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Early stargazing in July is always a wonderful time. Even though you can’t get started until late in the evening, you can catch the wonderful heavenly show without freezing. Stargazing this July is extra special because Saturn and Jupiter, the biggest planets in our solar system, have joined our summer Shamokin night skies.

During evening twilight this month, a super bright “star” will pop out in the south-southeastern sky. That’s actually the planet Jupiter, which reached its closest approach to Earth last month and is still relatively close — just more than 403 million miles away. That’s considered close for the behemoth that is our solar system.

To the lower left of Jupiter, less than an hour after sunset, you’ll see another bright star-like object, not quite as bright as Jupiter, rising above the southeast horizon. That’s Saturn, the ringed wonder of the solar system, nearing its closest approach to Earth for 2019.

With even a small telescope, both Jupiter and Saturn have much to offer. On Jupiter you can easily resolve the disk of the 88,000-mile wide planet, and you may be able to see some of the cloud bands of Jupiter. You may even see Jupiter’s famous Red Spot, a huge storm about three times the diameter of Earth. In reality it’s more of a light pink than red. It’s not always visible because Jupiter spins on its axis once every nine hours and 50 minutes, and the side with the Red Spot is not always facing Earth.

For sure, you’ll see up to four of Jupiter’s largest moons that resemble tiny stars on either side of Jupiter. They’re constantly changing their position relative to the planet as they orbit around Jupiter in periods of two to 17 days. Some nights, one or more of Jupiter’s moons will be absent since they could be behind the big planet or camouflaged in front of it. I’ll have more on Jupiter’s moons next week in Starwatch.

Saturn is cool through even a smaller telescope. You can clearly see its more than 140,000-mile diameter ring system and the division between the actual planet and ring system. As wide as the ring system is, it’s extremely thin, with a maximum thickness of only about a half a mile. You might even see some of Saturn’s moons.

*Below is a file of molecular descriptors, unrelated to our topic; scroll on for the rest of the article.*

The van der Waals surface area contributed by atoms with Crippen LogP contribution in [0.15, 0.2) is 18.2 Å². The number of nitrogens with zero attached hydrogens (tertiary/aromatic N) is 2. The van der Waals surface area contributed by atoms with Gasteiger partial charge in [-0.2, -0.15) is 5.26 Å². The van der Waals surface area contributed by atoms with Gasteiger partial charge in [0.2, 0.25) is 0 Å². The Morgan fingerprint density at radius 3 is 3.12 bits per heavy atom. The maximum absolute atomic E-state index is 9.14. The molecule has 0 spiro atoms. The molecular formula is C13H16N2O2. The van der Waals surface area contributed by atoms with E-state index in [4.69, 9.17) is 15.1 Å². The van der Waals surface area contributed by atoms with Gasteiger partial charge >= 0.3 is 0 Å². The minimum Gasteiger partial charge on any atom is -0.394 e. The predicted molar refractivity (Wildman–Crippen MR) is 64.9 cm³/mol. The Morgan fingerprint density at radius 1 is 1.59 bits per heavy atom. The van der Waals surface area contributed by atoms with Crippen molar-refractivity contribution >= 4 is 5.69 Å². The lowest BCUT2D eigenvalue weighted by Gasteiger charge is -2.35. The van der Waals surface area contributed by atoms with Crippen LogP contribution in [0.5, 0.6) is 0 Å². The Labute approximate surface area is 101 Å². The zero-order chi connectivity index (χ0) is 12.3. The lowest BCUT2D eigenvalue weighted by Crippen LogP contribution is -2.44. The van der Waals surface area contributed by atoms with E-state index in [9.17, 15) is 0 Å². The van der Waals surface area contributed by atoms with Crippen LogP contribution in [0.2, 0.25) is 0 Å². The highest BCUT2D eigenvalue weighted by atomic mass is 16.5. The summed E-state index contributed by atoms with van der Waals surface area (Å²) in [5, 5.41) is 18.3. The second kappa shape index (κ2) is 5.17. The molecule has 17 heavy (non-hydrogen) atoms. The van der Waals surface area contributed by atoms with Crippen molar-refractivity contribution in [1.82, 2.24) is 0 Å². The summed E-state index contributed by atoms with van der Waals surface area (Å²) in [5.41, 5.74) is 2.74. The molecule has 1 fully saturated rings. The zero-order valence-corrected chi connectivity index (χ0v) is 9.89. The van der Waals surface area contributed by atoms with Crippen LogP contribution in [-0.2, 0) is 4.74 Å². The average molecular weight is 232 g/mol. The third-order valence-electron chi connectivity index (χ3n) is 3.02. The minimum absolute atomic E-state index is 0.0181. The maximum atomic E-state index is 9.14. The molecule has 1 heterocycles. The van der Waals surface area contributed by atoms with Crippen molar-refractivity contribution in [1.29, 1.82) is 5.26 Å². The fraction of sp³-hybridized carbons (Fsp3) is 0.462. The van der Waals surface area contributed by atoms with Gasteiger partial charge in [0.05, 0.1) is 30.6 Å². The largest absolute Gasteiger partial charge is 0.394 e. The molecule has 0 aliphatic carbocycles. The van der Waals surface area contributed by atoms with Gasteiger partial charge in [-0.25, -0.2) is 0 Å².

Stars of summer

Even without Jupiter and Saturn, the stars and constellations of July are wonderful. The brightest actual star in the sky this month is Arcturus. At nightfall it’s perched high in the western sky at the tail of a giant kite. That kite is more formally known as the constellation Bootes, the hunting farmer. In the eastern heavens, you’ll see the prime stars of summer on the rise. The best way to find your way around that part of the sky is to locate the “summer triangle” made up of three bright stars, the brightest in each of their respective constellations. You can’t miss them.

The highest and brightest star is Vega, the brightest star in a small constellation called Lyra the lyre. The second brightest star on the lower right is Altair, the brightest in Aquila the eagle. The third brightest at the left corner of the summer triangle is Deneb, the brightest star in the tail of Cygnus the swan. Cygnus is known as the “Northern Cross” because that’s what it really looks like.

In the north, look for the Big Dipper hanging from its handle in the northwest, along with the fainter Little Dipper standing on its handle. The moderately bright star Polaris, otherwise known as the North Star, is at the end of the Little Dipper’s handle.

In the south-southeastern sky, just to the lower right of Jupiter, is the classic constellation Scorpius the scorpion, which actually resembles a scorpion. Since we live in the far northern latitudes, though, the tail of the beast never rises above the horizon. Not far away in the lower southeast, just to the left of Saturn, is one of my favorite constellations, Sagittarius the archer. It’s supposed to be a half-man, half-horse shooting an arrow, but it looks much, much more like a teapot.

Instructions for sky map

To use this map, cut it out and attach it to a stiff backing. Hold it over your head and line up the compass points on the map’s horizon to the actual direction you’re facing. East and west on this map are not backwards. This is not a misprint. I guarantee that when you hold this map over your head, east and west will be in their proper positions. Also use a small flashlight and attach a red piece of cloth or red construction paper over the lens of the flashlight. You won’t lose your night vision when you look at this map in red light.

Lynch is an amateur astronomer and professional broadcast meteorologist for WCCO Radio in Minneapolis/St. Paul.

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